Una experiencia de campo insuficiente reduce y sesga las capturas de cangrejo señal (Pacifastacus leniusculus Dana, 1852) y disminuye la eficacia de la gestión

  1. Elías.D Dana Sánchez 1
  2. Juan García de Lomas 2
  3. David M. García Ocaña
  4. Vanesa Gámez
  5. Guillermo Ceballos 3
  1. 1 Universidad de Almería

    Universidad de Almería

    Almería, España

    ROR https://ror.org/003d3xx08

  2. 2 Universidad de Cádiz

    Universidad de Cádiz

    Cádiz, España

    ROR https://ror.org/04mxxkb11

  3. 3 Consejería de Medio Ambiente y Ordenación del Territorio
Revista de la Sociedad Gaditana de Historia Natural: RSGHN

ISSN: 2340-5759

Year of publication: 2016

Volume: 10

Pages: 53-56

Type: Article

More publications in: Revista de la Sociedad Gaditana de Historia Natural: RSGHN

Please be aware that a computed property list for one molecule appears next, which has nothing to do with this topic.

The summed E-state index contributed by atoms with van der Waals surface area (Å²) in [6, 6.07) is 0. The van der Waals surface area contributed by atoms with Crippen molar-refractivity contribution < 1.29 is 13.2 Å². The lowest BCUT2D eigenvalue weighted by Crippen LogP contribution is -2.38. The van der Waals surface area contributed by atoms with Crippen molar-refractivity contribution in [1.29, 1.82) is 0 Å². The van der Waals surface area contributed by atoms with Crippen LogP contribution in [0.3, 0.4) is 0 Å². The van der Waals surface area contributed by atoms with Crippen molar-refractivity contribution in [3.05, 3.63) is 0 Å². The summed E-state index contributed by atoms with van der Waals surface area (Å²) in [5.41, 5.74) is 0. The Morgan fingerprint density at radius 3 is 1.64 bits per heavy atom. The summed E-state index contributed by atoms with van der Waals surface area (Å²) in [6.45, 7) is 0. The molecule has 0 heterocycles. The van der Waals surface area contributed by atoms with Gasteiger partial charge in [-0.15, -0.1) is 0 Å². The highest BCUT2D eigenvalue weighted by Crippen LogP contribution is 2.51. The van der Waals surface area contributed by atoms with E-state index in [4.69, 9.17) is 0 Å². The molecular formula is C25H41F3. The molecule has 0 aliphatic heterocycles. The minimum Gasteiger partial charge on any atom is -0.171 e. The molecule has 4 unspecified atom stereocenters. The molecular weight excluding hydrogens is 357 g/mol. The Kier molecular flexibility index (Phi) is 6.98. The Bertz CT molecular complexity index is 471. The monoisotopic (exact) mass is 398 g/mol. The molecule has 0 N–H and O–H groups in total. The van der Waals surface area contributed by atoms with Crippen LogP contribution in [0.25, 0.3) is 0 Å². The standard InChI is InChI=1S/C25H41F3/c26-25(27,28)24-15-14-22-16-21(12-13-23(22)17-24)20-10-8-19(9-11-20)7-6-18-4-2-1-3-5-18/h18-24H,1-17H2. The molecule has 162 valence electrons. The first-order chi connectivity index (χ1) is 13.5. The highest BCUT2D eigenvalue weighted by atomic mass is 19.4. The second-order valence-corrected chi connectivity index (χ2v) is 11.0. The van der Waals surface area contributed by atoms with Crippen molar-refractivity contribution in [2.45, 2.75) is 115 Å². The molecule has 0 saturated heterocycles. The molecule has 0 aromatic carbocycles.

The option of employing non-experienced personnel is sometimes considered for population control management. Thisimplies a double assumption: that there is no interaction between the level of experience and the efficiency of the management and that the skills and field experience can be achieved promptly during the course of the campaign without affecting the yields. The phenology of the signal crayfish (Pacifastacus leniusculus Dana, 1852) is characterized by a summer peak activity. This moment coincides with the period in which the catching efforts should be maximized to increase overall effect on population. We evaluate whether an efficient control of an invading population ofsignal crayfish isfeasible with the participation of novice workers that acquire their field experience simultaneously. During the summers of 2009 (11 days), 2011 (4 days) and 2012 (23 days) the catches (quantitative and qualitative) of experienced workers was compared with those of novice (inexperienced) workers. Also, the existence of learning patterns during the studied periods was explored. Results show that during the studied periods new workers do not achieve the output of the experienced workers. They also show that novice workers do not achieve a sufficient learning level that may turn into a significantly higher output when compared with the experienced workers. Therefore, acquisition ofskillsto work on signal crayfish populations does not occur fast enough for making learning of novel workers compatible with an effective population management